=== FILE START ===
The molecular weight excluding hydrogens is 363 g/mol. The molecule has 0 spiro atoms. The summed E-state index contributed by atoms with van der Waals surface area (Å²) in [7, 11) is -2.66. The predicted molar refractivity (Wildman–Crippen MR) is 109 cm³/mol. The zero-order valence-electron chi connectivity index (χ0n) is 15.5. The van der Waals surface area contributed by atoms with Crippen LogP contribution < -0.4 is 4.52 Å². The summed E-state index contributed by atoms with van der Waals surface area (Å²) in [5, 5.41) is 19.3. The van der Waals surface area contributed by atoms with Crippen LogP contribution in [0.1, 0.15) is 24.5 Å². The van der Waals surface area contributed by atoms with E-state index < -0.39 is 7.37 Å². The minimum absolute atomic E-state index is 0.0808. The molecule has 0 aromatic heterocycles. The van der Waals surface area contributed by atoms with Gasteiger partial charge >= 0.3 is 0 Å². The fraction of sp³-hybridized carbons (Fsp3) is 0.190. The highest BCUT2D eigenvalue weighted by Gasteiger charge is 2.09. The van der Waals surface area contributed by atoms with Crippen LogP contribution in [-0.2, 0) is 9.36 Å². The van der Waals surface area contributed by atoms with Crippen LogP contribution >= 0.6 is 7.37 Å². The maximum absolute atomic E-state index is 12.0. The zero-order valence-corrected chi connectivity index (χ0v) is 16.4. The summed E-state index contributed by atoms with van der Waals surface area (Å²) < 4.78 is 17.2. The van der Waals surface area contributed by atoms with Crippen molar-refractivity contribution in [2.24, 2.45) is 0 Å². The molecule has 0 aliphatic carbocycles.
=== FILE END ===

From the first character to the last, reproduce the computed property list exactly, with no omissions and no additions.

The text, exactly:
The molecular weight excluding hydrogens is 363 g/mol. The molecule has 0 spiro atoms. The summed E-state index contributed by atoms with van der Waals surface area (Å²) in [7, 11) is -2.66. The predicted molar refractivity (Wildman–Crippen MR) is 109 cm³/mol. The zero-order valence-electron chi connectivity index (χ0n) is 15.5. The van der Waals surface area contributed by atoms with Crippen LogP contribution < -0.4 is 4.52 Å². The summed E-state index contributed by atoms with van der Waals surface area (Å²) in [5, 5.41) is 19.3. The van der Waals surface area contributed by atoms with Crippen LogP contribution in [0.1, 0.15) is 24.5 Å². The van der Waals surface area contributed by atoms with E-state index < -0.39 is 7.37 Å². The minimum absolute atomic E-state index is 0.0808. The molecule has 0 aromatic heterocycles. The van der Waals surface area contributed by atoms with Gasteiger partial charge >= 0.3 is 0 Å². The fraction of sp³-hybridized carbons (Fsp3) is 0.190. The highest BCUT2D eigenvalue weighted by Gasteiger charge is 2.09. The van der Waals surface area contributed by atoms with Crippen LogP contribution in [-0.2, 0) is 9.36 Å². The van der Waals surface area contributed by atoms with Crippen LogP contribution >= 0.6 is 7.37 Å². The maximum absolute atomic E-state index is 12.0. The zero-order valence-corrected chi connectivity index (χ0v) is 16.4. The summed E-state index contributed by atoms with van der Waals surface area (Å²) < 4.78 is 17.2. The van der Waals surface area contributed by atoms with Crippen molar-refractivity contribution in [2.24, 2.45) is 0 Å². The molecule has 0 aliphatic carbocycles.